clock menu more-arrow no yes mobile

Filed under:

The Shoe-Buying Conundrum

New, 2 comments
These babies have been my best friends for a year and a half. Most of the wear is in the mid-foot.
These babies have been my best friends for a year and a half. Most of the wear is in the mid-foot.

Running is pretty simplistic from a 'necessary gear' standpoint -- the only really required gear is a pair of shoes (well, nine months out of the year, at least). A good pair of shoes quickly becomes a non-entity during a run, a natural extension of the foot that neither hinders nor accelerates the run. While choosing a pair of kicks would seem simple, there are a number of differing opinions on what shoes work for what type of person. Support shoes, racing shoes, cushioned shoes, minimalist shoes -- the options go on and on.

Adding to the equation are annual (or more frequent) shoe manufacturer product cycles, causing runners to often buy a specific model in bulk in fear of their favorite shoe becoming obsolete. Depending on who you believe, a pair of running shoes is good for somewhere between 300 and 2000 miles -- meaning a person training for two marathons in a year may need upwards of four pairs of shoes per year, depending on how quickly they wear down their shoes. These two points are relevant to my current situation: I've logged nearly 950 miles in my current shoes, a pair of Nike Zoom Vomero 4s that I bought in September 2010. As great as the shoes have been, it's nearing time to put them out to pasture -- and I'm probably not going to find a new-in-box pair that's not already breaking down.

So this brings me to the ever-nagging question: what shoes should I buy next?

In recent years there has been a shift towards minimalist running shoes -- a shift catalyzed largely by Christopher McDougall's novel Born To Run and the resulting discussions. As demand for such shoes has grown the market has shifted, supplying a wide variety of 'minimalist' shoes -- some more minimal than others, some just marketing themselves as such. Rather than do us all a disservice and inaccurately describe minimalism, I'll refer you to Pete Larson at Runblogger, whose opinion I trust based on our interactions over the past few years. If you're interested in learning more about minimalism I can't more highly recommend checking out Pete's incredibly-researched Guide to Minimalist Running Shoes and some of his related posts. From Pete:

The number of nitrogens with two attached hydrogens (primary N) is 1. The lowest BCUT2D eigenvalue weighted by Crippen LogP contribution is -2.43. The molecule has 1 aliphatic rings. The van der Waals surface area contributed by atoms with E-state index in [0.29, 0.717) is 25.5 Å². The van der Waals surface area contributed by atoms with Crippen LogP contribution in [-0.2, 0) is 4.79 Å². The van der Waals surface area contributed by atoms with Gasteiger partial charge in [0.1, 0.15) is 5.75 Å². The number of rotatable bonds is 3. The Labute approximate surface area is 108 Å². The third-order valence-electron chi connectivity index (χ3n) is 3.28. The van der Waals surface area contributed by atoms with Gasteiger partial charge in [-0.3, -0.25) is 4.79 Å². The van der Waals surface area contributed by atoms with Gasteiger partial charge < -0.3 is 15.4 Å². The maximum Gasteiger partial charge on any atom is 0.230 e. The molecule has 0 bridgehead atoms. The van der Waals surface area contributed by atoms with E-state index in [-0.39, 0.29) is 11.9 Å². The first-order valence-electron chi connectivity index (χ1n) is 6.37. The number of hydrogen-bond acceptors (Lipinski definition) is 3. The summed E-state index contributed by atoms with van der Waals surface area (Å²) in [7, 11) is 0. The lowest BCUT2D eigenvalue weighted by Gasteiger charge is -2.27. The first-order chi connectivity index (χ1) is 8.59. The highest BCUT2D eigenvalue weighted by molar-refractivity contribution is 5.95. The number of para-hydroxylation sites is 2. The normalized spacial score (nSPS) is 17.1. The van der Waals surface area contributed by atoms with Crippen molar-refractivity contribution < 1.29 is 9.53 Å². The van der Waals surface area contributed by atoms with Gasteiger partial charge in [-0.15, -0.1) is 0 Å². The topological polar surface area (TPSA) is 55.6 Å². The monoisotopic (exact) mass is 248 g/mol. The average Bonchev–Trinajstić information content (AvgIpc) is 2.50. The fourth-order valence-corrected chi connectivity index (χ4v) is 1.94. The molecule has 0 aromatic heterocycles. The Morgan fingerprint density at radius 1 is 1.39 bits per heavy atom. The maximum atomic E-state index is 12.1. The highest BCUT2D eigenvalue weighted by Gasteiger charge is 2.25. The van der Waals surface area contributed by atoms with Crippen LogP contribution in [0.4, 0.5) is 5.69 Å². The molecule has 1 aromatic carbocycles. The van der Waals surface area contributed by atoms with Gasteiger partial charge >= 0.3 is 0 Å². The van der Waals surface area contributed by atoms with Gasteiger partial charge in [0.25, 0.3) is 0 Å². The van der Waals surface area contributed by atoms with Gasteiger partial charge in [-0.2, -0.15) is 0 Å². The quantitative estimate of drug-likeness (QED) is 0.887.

[I] have come to be a firm believer that our current system of choosing shoes largely on the basis of pronation control and cushioning is flawed. I have also come to believe that the lifted heel found on most modern running shoes (see example photos below) promotes a pronounced heel strike, which the scientific literature suggests is not the way humans are meant to run.

In between marathons in 2009 I made some changes to my stride that resulted in a mid-foot strike, rather than my previously-employed heel strike. I have toyed around with minimalist shoes (I own a pair of Vibram Sprints and did most of my 2010 summer running in them and loved them for low mileage), but my perpetual calf soreness when running only in the Vibrams has me shelving them for more traditional trainers when marathon training. As much as I'm intrigued by the biomechanical theories around minimal running shoes, I worry that going to a zero-drop shoe is far too much for my calves to handle while ramping up my training -- which is exactly what I'm currently doing. That said, I'd like to shift a bit towards a shorter heel-toe drop as this should be compatible with my mid foot strike.

Luckily, Pete also has an excellent 2011 shoe guide (and Runners' World has a whole web section devoted to gear), and the trainers that have me most interested are the Saucony Kinvara 2 and the New Balance Minimus Traili MT10. While these shoes are certainly made for different surfaces, I feel like I could get by with either on roads and trails alike.

Certainly I shouldn't buy a pair of running shoes blind, but I'm wondering if anyone else is going through the same sort of process right now, and how they're approaching it -- after all, it's been so long since I bought a pair of shoes I don't even know if anything is the same anymore.